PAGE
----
Municipal councils often have park space and infrastructure they can’t afford to maintain and keep in the long term. By prioritising service and appropriate strategic planning, a workable balance can be struck between infrastructure planning, development and service delivery. Here we provide tips to help achieve this balance.
1. Focus on a development level of service
A mistake many councils make when developing parks strategies is having too much aspiration without a reality check to look at long-term financial sustainability, particularly in relation to operating and maintaining new strategy driven development, explains Xyst and Yardstick Director for Australia, Jayson Kelly.
Parks and other activity strategies (for play spaces, for instance) are often adopted as a separate process to approving ongoing consequential maintenance funding. Invariably, insufficient funding is allocated and assets slowly deteriorate and are eventually removed by the maintenance teams.
The solution? “Councils should place more scrutiny on the development level of service (on the type, quality and amount of assets they have) in a strategic plan because that is where all the cost accrues – new capital, depreciation, renewal capital and operations and maintenance,” says Kelly. “It’s also the area the community is most interested in. By doing this, councils can gradually match their asset base over time to a level that they can afford to maintain.”
This is even more important in growth councils where a gap between the ‘haves’ (new development in subdivisions) and the ‘have nots’ (older areas where assets have been removed due to a lack of operating funding) widens, creating socio-economic divisions in the community. As the peak strategy for the parks, recreation and open-space activities of a council, it’s capable of leading an organisation down the road of no return or steering it towards a bright future that involves equity of provision, consistency of development and long-term financial sustainability.
2. Don’t consult about the provision of land
Defining the provision level of service is a key part of a parks strategy, says Kelly, since it relates to the future provision and distribution of land for parks, sports reserves and public open space, which has become a scarce commodity and/or highly politicised in some council precincts. This is particularly the case in the inner suburbs of Australia’s capital cities where space is now in short supply.
Kelly says councils should absolutely plan for appropriate provision of land over a very long period of time, but land provision shouldn’t necessarily be a focus for public consultation. “The allocation of land is intergenerational and far too critical for today’s community to decide for future generations,” he says. “It needs to be driven by research, benchmarking and best practice instead.”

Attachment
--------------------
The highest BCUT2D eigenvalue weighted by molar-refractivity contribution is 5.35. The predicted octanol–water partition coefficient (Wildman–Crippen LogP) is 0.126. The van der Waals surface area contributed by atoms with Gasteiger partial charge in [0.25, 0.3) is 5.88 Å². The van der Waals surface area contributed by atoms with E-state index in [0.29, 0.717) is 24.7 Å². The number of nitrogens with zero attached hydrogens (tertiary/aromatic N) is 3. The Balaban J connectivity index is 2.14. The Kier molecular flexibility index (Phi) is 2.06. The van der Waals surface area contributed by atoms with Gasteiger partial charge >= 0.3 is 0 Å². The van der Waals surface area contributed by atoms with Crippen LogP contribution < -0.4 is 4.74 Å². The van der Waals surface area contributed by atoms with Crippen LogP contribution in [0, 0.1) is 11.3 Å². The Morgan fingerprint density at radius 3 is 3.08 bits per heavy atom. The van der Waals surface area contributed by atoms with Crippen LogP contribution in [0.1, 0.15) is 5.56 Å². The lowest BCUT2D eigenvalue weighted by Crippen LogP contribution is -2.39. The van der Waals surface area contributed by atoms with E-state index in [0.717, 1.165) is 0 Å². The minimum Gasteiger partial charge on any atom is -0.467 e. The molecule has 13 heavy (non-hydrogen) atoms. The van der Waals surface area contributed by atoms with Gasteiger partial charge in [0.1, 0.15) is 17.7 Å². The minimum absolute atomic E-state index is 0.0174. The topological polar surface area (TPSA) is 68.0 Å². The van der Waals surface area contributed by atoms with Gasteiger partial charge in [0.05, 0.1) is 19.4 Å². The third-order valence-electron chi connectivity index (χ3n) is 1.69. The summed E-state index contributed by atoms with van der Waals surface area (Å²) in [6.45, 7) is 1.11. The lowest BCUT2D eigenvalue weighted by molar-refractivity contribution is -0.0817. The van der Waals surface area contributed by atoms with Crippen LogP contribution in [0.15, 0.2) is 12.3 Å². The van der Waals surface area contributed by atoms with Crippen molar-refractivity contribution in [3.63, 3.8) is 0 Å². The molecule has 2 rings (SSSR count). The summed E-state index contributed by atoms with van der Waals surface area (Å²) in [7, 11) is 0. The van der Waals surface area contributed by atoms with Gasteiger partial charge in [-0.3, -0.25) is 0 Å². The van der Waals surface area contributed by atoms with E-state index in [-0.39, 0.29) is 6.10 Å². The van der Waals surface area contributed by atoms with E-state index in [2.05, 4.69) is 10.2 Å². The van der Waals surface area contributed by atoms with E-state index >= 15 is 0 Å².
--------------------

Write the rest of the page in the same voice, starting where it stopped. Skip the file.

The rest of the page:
3. Implement a ‘real’ asset management plan
An asset management plan gives council a reliable data driven understanding about what it can afford to provide, maintain and operate. Kelly says it should be ‘real’ in that it should strongly inform and direct at least a 10-year financial plan for sustainability reasons.
“Nearly every single parks strategy I see doesn’t have this link to long-term financial sustainability – it’s all aspirational stuff like ‘we’ll put a playground in every 400m’. The objective is well intended, but without ‘real’ asset management planning councils will not know how much money they have to maintain and operate their open space network before they make decisions to create more assets.”
4. Differentiate parks into service categories
Councils typically differentiate parks into regional, district and local categories, which is useful for distribution analysis but that has very little meaning for other arms of the business, including asset and operations management. Instead, Kelly recommends differentiating parks into park types, based on the experience sought by the visitor – for example, sports parks, nature parks, linear parks etc. – that articulate the experience (and suite of assets and facilities) the community can expect and plan for on an outing.
This can be further enhanced by further classification into quality standards based on actual levels of utilisation, that in essence translates the regional, district and local terminology into high-, moderate- and low-use sites that everyone can understand, particularly the community.
“A tiered and differentiated parks list can better define the level of effort (and budget) council allocates to them. By doing this, council can better define the experience and then manage and meet expectations,” he says. “Creating parks that are everything to everyone will lead to disappointment for some visitors, generating complaints. An analogy would be like taking some out-of-town friends out for a special lunch, wanting and expecting the cuisine and ambience of an Italian café, but only having food courts to choose from.”
5. Use benchmarking data for comparison
By using benchmarking data like that provided by IPWEA’s Yardstick program, councils can get a litmus test of the levels of service they are providing and a guide to what they should provide in the future.
“For instance, a council can ask the question ‘Have we got too many playgrounds?’ and the Yardstick data will tell them exactly how many playgrounds other councils have per capita, letting you know if you are in the ballpark or not to start with,” says Kelly. “So Yardstick is really a good way of starting council off on a planned, deliberate and proven process of strategic planning driven by industry shared data,” he says.
Yardstick is also delivered through other industry bodies in New Zealand, Canada, Finland, Denmark and Norway with more than 100 organisations participating annually. Approximately 40 of those are in Australia. Further information on the program can be found by visiting www.yardstickglobal.org.